California-based startup NDB claims it is poised to offer a diamond-based alternative to current battery technology that will be more efficient and sustainable for electric aircraft. On August 25, the company announced it has completed proof-of-concept tests on its self-charging nano-diamond battery, achieving what it claims is a breakthrough 40 percent charge, compared with charge collection efficiency rates of just 15 percent with commercial diamonds.
NBD also announced it signed two undisclosed launch customers—an aerospace, defense, and security manufacturer, and a Europe-based nuclear fuel cycle products company—for a beta version of the technology. Electric aircraft and vehicles are among the anticipated early adopters of the technology.
The privately-owned company is now working on the first commercial prototype of its nano-diamond battery and aims to have this available by year-end. It said the proprietary self-charging process will provide a charge for the full lifetime of any device or machine, with up to 28,000 years of battery life.
The power source for the nano-diamond battery is intermediate- and high-level radio isotopes that are shielded for safety by multiple levels of synthetic diamond. According to NDB, the energy is absorbed in the diamond through a process called inelastic scattering, which is used to generate electricity.
Since the battery is self-charging, which requires only exposure to natural air, any excess charge can be stored in capacitors, super-capacitors, and secondary cells. It does not require any external power source and also incorporates a DC-to-DC converter to control the current. Additionally, NDB said, the diamond batteries do not require materials sourced in conflict zones or those that could be ecologically damaging.
“A 40 percent [charge] efficiency has never previously been achieved due to [previous] material choices and our proprietary technology has achieved this breakthrough in efficiency,” NDB’s CEO and co-founder Nima Golsharifi told AIN. “What we have achieved competes with what is available from traditional fossil fuels in terms of energy density, and it is not climate- or light-dependent [like other sustainable power sources].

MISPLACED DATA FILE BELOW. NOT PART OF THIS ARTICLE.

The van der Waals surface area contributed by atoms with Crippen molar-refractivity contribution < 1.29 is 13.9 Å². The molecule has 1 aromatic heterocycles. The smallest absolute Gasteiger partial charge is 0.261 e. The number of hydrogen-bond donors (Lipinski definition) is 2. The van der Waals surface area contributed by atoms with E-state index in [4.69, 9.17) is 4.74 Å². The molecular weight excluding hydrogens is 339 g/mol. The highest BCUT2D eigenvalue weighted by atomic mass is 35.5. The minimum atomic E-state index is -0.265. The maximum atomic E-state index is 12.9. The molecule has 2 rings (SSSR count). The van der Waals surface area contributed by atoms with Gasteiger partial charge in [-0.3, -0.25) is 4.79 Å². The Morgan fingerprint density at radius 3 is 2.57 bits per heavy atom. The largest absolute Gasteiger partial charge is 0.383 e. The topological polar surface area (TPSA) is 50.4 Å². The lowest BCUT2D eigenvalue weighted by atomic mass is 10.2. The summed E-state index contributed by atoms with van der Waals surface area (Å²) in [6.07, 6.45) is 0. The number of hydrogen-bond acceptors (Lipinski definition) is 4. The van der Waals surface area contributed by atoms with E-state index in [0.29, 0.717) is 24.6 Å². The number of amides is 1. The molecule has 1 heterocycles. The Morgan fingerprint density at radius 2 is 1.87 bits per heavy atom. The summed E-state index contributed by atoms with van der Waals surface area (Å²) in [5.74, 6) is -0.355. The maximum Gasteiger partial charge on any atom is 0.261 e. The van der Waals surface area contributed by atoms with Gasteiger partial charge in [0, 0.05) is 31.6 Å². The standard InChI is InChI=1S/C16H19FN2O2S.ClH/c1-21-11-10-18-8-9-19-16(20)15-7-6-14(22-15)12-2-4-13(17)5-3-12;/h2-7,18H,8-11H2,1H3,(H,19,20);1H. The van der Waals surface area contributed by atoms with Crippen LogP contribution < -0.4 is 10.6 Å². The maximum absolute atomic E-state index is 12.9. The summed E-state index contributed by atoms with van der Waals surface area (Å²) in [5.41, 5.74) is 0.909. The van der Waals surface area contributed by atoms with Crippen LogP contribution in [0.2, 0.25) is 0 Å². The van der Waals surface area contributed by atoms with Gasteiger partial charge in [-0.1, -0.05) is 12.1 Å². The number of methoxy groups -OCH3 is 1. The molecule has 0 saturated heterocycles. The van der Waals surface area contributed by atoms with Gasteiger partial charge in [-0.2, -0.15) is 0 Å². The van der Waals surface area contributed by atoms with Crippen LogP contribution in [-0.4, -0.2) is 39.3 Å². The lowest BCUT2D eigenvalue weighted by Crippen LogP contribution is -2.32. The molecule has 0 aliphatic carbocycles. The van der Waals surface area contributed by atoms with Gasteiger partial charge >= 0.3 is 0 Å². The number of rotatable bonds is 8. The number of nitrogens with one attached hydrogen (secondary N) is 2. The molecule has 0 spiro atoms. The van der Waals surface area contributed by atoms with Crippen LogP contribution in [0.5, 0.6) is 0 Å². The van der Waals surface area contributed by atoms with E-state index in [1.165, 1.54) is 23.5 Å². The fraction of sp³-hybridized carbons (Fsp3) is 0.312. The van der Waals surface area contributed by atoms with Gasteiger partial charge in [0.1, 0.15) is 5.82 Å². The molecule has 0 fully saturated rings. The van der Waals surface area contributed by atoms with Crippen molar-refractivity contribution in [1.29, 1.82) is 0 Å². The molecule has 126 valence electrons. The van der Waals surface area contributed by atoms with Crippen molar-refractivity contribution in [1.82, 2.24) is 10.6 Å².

A 40 percent charge rate means that 40 percent of the charge generated by the radio isotopes was collected using the diamond technology. By comparison, solar power cells typically have a charge collection efficiency rate of around 15 to 20 percent.
NDB believes it will be able to achieve a 90 percent rate of charge. This further progress could result in smaller, lighter batteries being available.
The company is now engaged in research work aimed at supporting the use of nano-diamond batteries to power eVTOL aircraft. The work is supported by the U.S. government’s defense and energy departments.
According to Golsharifi, the batteries will provide sufficient power to support cruise flight for unmanned aircraft. The company expects to build a commercial prototype of the battery within the next three years. It said that the diamonds that encase the isotopes are more than 11 times stronger than the materials used for battery cases and able to withstand temperatures of up to 3,632-deg F.
The proof-of-concept testing was conducted at the Lawrence Livermore National Laboratory in the U.S. and at the Cavendish Laboratory at the UK’s Cambridge University. Experiments were led by Professor Sir Michael Pepper, a pioneer of semi-conductors and winner of the Institute of Physics Isaac Newton Medal.
This story comes from the new FutureFlight.aero resource developed by AIN to provide objective, independent coverage, and analysis of new aviation technology, including electric aircraft developments.